Elizondo ready to drop legal fight with Ontario School Board, seeks ‘peace’

ONTARIO – Jodi Elizondo, Ontario High School principal, laid down her legal sword last week, forgiving Ontario School Board members and saying she was ready to move on.

“Ontario needs some peace,” Elizondo said in a statement to the Enterprise.

Her decision ends months of turmoil between Ontario School District administrators and the school board. The events triggered three investigations of board members, prompted one board member to resign, produced two board censures of its own members and led the board to publicly apologize to Elizondo for its “numerous baseless, inaccurate and unfounded claims.”

The Ontario School Board continues to remain largely mum about developments, including the disclosure that board member Eric Evans for the third time was found to violate policies.

Board Chair Tom Greco didn’t respond to emails Friday seeking comment on the latest developments and Evans said by email that he had been advised by the district’s attorney not to comment.

There was a rough finish to the business last week.

The board was scheduled to read aloud a letter of apology it had already delivered to Elizondo. But the decision to apologize split the board, with directors Greco, Matt Stringer and Blanca Rodriguez favoring the apology and Evans and director Craig Geddes voting no.

Evans and Geddes haven’t publicly explained why they voted no. Geddes in an email to the Enterprise on Friday said he wouldn’t comment beyond what he said at the board’s public meeting earlier in the week.

Geddes reacted strongly after a letter from Elizondo instead of the apology was read aloud by Greco.

In her letter, Elizondo disclosed that an investigation into her complaints found that a former board member, Derrick Draper, had violated two board policies in his treatment of Elizondo. She wrote that the district also advised her in May that Evans and Draper were found in violation “by openly discussing complaints about me during Supt. [Nikki] Albisu’s public performance review, a violation of the complaint process that unfairly bypassed my ability to be made aware of any complaints or address them.”

The board previously had censured Draper twice and Evans once following investigations into complaints against them by Albisu and Lisa Longoria, Ontario Middle School principal. Greco didn’t respond to questions about why the board didn’t act against Evans if he had been found in violation a second time.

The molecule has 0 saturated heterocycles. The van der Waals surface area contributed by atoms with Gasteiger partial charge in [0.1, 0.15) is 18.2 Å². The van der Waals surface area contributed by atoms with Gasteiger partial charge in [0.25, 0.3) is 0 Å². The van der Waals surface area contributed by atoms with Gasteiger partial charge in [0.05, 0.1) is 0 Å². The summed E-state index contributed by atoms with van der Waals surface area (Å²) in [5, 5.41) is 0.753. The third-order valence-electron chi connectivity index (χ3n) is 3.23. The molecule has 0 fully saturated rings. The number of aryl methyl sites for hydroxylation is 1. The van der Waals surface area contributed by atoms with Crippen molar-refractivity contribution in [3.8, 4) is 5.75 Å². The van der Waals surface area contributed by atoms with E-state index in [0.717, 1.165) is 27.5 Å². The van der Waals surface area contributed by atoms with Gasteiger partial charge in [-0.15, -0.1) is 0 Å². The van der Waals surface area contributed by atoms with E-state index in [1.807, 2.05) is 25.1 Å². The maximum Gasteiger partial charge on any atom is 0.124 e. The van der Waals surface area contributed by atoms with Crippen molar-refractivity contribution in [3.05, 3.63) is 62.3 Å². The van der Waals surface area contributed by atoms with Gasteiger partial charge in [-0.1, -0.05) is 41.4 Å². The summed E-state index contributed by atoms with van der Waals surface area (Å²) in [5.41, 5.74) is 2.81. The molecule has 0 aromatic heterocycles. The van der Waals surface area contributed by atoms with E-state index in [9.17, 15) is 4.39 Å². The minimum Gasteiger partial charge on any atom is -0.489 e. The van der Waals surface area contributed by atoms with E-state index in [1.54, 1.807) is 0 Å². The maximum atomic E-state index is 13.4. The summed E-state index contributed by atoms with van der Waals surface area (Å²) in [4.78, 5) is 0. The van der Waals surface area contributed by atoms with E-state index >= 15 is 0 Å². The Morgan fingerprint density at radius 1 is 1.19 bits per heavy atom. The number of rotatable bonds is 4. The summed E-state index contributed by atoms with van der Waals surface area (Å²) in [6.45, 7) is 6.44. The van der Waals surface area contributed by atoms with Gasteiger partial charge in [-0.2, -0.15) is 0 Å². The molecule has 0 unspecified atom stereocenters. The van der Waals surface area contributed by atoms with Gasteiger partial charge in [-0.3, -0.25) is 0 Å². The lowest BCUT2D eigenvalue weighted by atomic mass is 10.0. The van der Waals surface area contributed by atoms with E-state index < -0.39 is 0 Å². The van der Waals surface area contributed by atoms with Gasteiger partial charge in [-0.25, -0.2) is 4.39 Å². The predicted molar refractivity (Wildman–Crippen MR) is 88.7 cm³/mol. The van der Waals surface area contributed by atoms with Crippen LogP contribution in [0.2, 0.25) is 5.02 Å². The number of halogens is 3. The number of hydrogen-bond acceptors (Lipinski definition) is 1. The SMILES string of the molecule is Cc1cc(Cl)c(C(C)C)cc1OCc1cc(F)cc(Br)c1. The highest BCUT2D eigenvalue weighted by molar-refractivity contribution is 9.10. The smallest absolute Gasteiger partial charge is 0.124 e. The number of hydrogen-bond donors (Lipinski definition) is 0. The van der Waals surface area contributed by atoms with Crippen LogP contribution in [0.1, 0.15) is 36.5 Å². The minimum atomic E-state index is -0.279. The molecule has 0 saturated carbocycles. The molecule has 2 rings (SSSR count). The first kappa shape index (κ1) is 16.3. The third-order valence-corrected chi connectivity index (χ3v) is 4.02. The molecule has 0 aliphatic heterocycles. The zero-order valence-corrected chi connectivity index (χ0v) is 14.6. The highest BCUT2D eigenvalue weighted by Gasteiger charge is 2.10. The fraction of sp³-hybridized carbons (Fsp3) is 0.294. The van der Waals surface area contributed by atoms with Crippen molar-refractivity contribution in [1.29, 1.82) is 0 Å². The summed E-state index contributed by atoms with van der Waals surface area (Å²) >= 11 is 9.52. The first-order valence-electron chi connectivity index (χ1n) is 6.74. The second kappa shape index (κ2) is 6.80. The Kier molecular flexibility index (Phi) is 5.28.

But Elizondo made clear in her letter she was disappointed in Evans and Geddes for opposing the board’s apology to her.

“I was sincerely hoping they would take that opportunity to redeem themselves and demonstrate reflection and a commitment to the health of our district and the community they serve, which is their primary role,” she wrote. “Their inability to learn from and acknowledge mistakes confirms to me that their behavior towards me is likely to continue.”

Geddes explained that while he voted against the apology, “We act as a board and I was ready to move forward with the consensus.”

He said Elizondo’s letter represented an “unfounded” attack on him.

“I have never one time been in found in violation of any board policy, ethical violations or legal violations,” he said, noting that “I’ve only been here for a year.”

Elizondo directly addressed Geddes and Evans in her letter.

“I have personally forgiven you for your actions that have brought harm to me and those I care about,” she wrote. “I realize you did not ask for this, but this extension of forgiveness brings me peace and closure and my hope is it affects you in a positive way.”

In her statement to the Enterprise, Elizondo said she wasn’t pursuing legal action against the district but would be forced to if she continues to be bullied and harassed.

“I am willing to forgo an apology and trust the behavior will not continue or be allowed to continue to help us get there,” she said. “Negativity must be replaced with modeling positivity and support if we are to offer any hope for our children and citizens. We can’t afford to have public figures be anything but representative of this goal.”

Contact Editor Les Zaitz by email at [email protected].

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